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I built 3 Colonial Style Flint Strikers yesterday in the forge. When I strike them against my piece of flint, they won't make a spark. Any ideas what the problem is and how to fix it. I am thinking the steel might not be hard enough. Thanks to everyone.

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First of all, what type of steel are you using?

I generally use old files, but have also used new W-1. Regardless, it needs to be high carbon of some sort.

A couple steps I have incorporated that have yet to fail me:

  1. When you finish forging, normalize a couple time just like you would a blade (heat to critical; let it air cool to black). This relieves the stress in the steel. The one time I decided to hurry up and bypass this step, the steel cracked in the quench.
  2. Before hardening, clean all of the scale off of the striking edge. I usually hit it on the belt sander, but coarse paper or a file will work. You want smooth, bright metal on the edge.
  3. I use a water quench, and I only quench the striking part. I hold the "tail" in some flat-jawed tongs and only quench the striking edge.
  4. I don't draw any temper. I leave them dead-hard. As long as they are used as a striker and not as a pry bar, this will not be a problem.
  5. I re-polish the edge after it is hardened... back to a bright, smooth edge.
  6. Always use a sharp flint. You are actually shaving steel from the striker to make your sparks.


Again, this works for me. There are undoubtedly other ways, perhaps quicker ways, but this method has never failed me, and I've made many dozens of fire steels.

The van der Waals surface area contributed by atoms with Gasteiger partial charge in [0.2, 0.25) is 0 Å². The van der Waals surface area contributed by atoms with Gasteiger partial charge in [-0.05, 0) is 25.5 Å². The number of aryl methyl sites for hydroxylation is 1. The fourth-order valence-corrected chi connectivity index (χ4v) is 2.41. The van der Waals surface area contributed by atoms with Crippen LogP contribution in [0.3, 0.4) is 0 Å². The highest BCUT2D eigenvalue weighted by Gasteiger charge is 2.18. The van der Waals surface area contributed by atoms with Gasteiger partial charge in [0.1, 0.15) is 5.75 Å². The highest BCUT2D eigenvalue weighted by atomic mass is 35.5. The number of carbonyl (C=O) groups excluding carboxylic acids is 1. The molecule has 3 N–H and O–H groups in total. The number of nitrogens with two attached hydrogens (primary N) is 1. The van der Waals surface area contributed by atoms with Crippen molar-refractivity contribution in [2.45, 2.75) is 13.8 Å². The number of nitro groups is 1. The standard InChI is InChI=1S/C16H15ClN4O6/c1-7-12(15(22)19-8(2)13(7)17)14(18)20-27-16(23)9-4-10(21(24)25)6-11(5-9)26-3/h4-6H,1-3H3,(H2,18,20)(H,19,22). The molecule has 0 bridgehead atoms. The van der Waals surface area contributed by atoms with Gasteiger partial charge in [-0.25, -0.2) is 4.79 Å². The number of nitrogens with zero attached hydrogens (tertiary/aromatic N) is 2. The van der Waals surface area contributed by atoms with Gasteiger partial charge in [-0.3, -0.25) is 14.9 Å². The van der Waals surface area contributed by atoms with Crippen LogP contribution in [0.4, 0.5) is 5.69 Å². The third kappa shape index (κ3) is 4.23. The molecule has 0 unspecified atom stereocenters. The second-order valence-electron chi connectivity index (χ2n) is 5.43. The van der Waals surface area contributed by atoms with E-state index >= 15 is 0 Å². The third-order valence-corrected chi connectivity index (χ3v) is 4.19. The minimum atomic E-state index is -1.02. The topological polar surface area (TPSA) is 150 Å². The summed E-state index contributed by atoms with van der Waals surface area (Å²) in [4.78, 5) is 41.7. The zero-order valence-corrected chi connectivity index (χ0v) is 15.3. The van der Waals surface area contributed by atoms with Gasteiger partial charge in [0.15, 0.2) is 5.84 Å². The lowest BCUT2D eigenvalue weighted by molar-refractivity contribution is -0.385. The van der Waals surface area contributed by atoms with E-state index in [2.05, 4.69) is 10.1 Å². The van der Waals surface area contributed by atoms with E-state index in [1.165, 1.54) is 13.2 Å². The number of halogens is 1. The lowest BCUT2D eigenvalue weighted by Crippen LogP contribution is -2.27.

Don
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Also folks just starting making strikers can get a decarb layer on the striking surface even if they do use a high carbon steel. Touching the striking face to a grinder after you have hardened it can help a lot to remove that decarb layer.

Using the proper alloy saves a lot of time and effort in the long run. It is possible to case harden the face; but much simpler/faster/better to toss it and try again with a good high carbon steel.

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  • 3 weeks later...

Steels I have successfully (more or less :rolleyes:) made stikers from:

High carbon masonry nails - easy to work, very little shaping necessary, fair sparks.
Tire tool - little more difficult go work, good-very good sparks.
Hay rake teeth - must be worked at red-yellow, excellent sparks.

I haven't used a file, although it seems most people consider it the gold standard. To harden the masonry nails, I heat entire striker to cherry then hold the striking part of the striker in the quench tub until all color goes from the handle of the striker. Then I cool the handle. This keeps the handle from being too brittle and breaking. Oh, and move the striker up and down a little to prevent a brittle quench line from forming.

For the other steels, I heat entire striker to cherry, then quench the bottom two-thirds of the striking part for about two seconds. I then hold the striker out of the water while singing one verse of "Old MacDonald had a Farm" (yes, I'm seriously disturbed!). A the end of "E-I-E-I-O", I quench the entire striker. Never had one to crack.

After quenching, I grind the scale off the striking face to provide bare steel for the flint to contact.